RHS Chelsea Flower Show: 101 Years of British Eccentricity

The RHS Chelsea Flower Show is celebrating its 101st anniversary this year, and from what we explored in our previous blog post on the biggest gardening event in Britain, it’s set to be a pretty impressive one!  In 1913, the Chelsea Flower Show in its current form evolved from the Royal Horticultural Society’s Great Spring Show, when the event was moved from the RHS Gardens in Kensington, down the road into the grounds of Chelsea Hospital, where it’s been held since.


Over the years, the Chelsea Flower Show has perked interest far outside of its special-interest sphere of horticultural influence, courting the attention of the general public with its wonderful natural displays of artistic beauty, and has become a televised annual tradition that heralds in the Great British summertime.  And as you know, here at Cuckooland we’re very much “into” anything that’s a bit quirky, abstract and unusual, and the Chelsea Flower Show is where British quirkiness and eccentricity accumulates, and blossoms like a beautiful flower.  So to celebrate the Chelsea Flower Show’s rich history (and because we missed our chance last year on the centennial), here’s a look back into the event’s history, and some of its most interesting and controversial moments!

Chelsea flower show cactus garden

Let’s start with 1929, when the first of one of Chelsea’s most famous gardens was born.  Here, Sherman Hoyt from the United States impressed judges with a desert-themed cacti garden.  Now this may not sound too impressive nowadays, but remember that this was 1929, when people wouldn’t have had such exposure to foreign lands as we do today through the media; cacti would have been alien to the British Isles.  So impressed was Britain by the American’s strange, prickly plants that Hoyt donated her exhibition to Kew Gardens, where it remained in-tact for fifty years!

Coronation Empire Exhibition

In 1937, the British Empire was at its most powerful – it truly was a time when the sun would never set upon it.  Centring the world’s attention on the British Isles even more this year, however, was the fact that 1937 was the Coronation year of King George VI and Queen Elizabeth (who’d later be more popularly-known as the Queen Mother).  To celebrate, the Chelsea Flower Show hosted one of its grandest and most famous exhibitions to date: the Coronation Empire Exhibition; a show of power just as much as it was of beauty.  The exhibition celebrated the Empire with horticultural gifts from all of its corners; pines from Canada, wattles from Australia, a whole host of plant-life from Britain’s dependencies in Africa and Polynesia, and the jewel in the crown (geddit?), a giant “prickly pear” cactus from Palestine.

Despite the grandiose display of the Empire Exhibition which established the Chelsea Flower at the very heart of British tradition with such an elaborate appeal to the Royal Family, the great horticultural tradition that we all know and love today and look forward to each year very nearly met its end less than a decade later at the outbreak of the Second World War, as the site needed to be used for air defence units.  Plants and fuel were low due to wartime sanctions, there was a shortage of staff because they were all working in the factories, and there was a general gloomy wartime atmosphere across Britain which marginalised such a thing as a Flower Show as trivial; it seemed like the Chelsea Flower Show was about to be brought to an unceremonious end.  However, RHS President Lord Aberconway worked hard to ensure that the tradition lived on and, despite a wartime hiatus, the Chelsea Flower Show continued as normal in 1947!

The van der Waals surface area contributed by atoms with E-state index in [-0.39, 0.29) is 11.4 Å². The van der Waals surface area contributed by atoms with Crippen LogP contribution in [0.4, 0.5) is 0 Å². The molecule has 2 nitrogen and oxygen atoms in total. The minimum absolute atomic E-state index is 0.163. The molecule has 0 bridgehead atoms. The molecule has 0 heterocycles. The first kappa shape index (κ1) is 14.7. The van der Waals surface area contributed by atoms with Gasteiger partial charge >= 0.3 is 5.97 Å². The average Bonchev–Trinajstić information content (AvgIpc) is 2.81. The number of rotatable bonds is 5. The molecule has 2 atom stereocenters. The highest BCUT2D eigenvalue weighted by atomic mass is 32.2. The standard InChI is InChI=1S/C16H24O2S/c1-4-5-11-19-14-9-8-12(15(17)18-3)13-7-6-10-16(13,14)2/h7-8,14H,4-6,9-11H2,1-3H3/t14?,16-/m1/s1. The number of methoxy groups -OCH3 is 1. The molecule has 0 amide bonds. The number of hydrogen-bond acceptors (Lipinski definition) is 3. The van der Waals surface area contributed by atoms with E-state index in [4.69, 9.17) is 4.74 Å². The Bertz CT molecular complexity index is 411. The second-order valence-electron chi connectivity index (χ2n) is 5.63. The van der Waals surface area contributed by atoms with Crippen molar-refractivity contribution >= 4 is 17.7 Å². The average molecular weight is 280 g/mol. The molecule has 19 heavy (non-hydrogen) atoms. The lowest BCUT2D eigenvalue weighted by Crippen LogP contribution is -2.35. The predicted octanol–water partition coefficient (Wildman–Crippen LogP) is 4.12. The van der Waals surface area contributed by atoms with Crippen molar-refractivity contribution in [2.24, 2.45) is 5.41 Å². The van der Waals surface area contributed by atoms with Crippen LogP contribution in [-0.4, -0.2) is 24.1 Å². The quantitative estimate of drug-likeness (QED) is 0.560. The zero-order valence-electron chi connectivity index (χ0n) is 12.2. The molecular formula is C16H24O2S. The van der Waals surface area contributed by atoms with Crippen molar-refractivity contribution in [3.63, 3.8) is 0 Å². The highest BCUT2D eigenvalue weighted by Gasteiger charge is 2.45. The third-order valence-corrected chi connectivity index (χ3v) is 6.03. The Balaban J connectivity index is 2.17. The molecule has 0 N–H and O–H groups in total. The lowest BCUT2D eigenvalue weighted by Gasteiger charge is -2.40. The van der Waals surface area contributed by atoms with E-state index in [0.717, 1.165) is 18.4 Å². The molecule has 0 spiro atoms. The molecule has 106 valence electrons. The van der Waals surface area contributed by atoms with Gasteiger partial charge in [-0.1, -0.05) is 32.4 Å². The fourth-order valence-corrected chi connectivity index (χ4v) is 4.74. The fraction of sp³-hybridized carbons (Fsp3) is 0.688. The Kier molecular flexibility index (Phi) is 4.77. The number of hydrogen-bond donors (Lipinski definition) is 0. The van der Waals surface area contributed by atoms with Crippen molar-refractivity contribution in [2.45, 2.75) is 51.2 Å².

queen elizabeth the the RHS flower show

Only six years after its very near conclusion, the Chelsea Flower Show tore out of the undergrowth in celebration of its second coronation!  This, of course, was the coronation of Queen Elizabeth II, taking place a year after her ascension to the throne the previous year, upon the tragic death of her father.  With Britain in peacetime and a new queen on the throne, Britain had every reason to celebrate, and the Chelsea Flower Show put on a display as grand as it did for its previous coronation celebration!  So much of a spectacle was it, in fact, that for the only time in the Flower Show’s history, every member of the Royal Family attended!

…Except the Queen herself.  She was busy.

cool & sexy garden

And to finish off, with two grandiose horticultural displays that salute the very root of everything British fresh in mind, it’s time to turn the dial down so far that it breaks off; let’s really lower the tone, shall we?  Paul Cooper’s 1994 entry, the “Cool and Sexy” exhibition, on top of having a name that courted controversy about as subtly as a sunflower in a field of dandelions, hosted charming installations which would blow jets of air up the skirts of unsuspecting, passing women.  Stay classy, Paul.

And that just about brings us into the modern era of the Chelsea Flower Show!  Sure, we’ve only scratched the surface, but these are definitely the highlights of 101 years’ worth of botanical history!  We hope that all this talk of the Chelsea Flower Show is inspiring you to stretch your green fingers!  If so, why not check out our range of garden furniture and accessories, as well as our other blog posts for a few ideas for your garden this summer!

Enjoy the weather!

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